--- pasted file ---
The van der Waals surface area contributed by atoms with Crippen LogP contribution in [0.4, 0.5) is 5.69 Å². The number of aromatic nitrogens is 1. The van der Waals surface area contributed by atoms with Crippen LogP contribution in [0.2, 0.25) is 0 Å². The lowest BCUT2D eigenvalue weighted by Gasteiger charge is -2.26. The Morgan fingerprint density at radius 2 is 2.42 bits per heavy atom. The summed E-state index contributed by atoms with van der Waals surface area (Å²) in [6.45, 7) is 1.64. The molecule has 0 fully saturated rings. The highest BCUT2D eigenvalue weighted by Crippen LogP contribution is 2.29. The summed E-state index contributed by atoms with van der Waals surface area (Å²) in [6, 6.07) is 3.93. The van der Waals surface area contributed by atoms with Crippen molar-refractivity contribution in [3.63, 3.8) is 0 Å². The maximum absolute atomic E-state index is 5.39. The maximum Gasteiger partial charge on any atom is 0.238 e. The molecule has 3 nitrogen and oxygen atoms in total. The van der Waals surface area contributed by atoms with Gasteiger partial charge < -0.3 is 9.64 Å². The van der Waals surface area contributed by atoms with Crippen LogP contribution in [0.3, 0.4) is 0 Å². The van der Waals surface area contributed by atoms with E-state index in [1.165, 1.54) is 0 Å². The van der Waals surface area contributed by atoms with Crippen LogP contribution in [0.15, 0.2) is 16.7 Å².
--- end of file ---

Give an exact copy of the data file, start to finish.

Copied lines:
The van der Waals surface area contributed by atoms with Crippen LogP contribution in [0.4, 0.5) is 5.69 Å². The number of aromatic nitrogens is 1. The van der Waals surface area contributed by atoms with Crippen LogP contribution in [0.2, 0.25) is 0 Å². The lowest BCUT2D eigenvalue weighted by Gasteiger charge is -2.26. The Morgan fingerprint density at radius 2 is 2.42 bits per heavy atom. The summed E-state index contributed by atoms with van der Waals surface area (Å²) in [6.45, 7) is 1.64. The molecule has 0 fully saturated rings. The highest BCUT2D eigenvalue weighted by Crippen LogP contribution is 2.29. The summed E-state index contributed by atoms with van der Waals surface area (Å²) in [6, 6.07) is 3.93. The van der Waals surface area contributed by atoms with Crippen molar-refractivity contribution in [3.63, 3.8) is 0 Å². The maximum absolute atomic E-state index is 5.39. The maximum Gasteiger partial charge on any atom is 0.238 e. The molecule has 3 nitrogen and oxygen atoms in total. The van der Waals surface area contributed by atoms with Gasteiger partial charge < -0.3 is 9.64 Å². The van der Waals surface area contributed by atoms with Crippen LogP contribution in [0.3, 0.4) is 0 Å². The van der Waals surface area contributed by atoms with E-state index in [1.165, 1.54) is 0 Å². The van der Waals surface area contributed by atoms with Crippen LogP contribution in [0.15, 0.2) is 16.7 Å².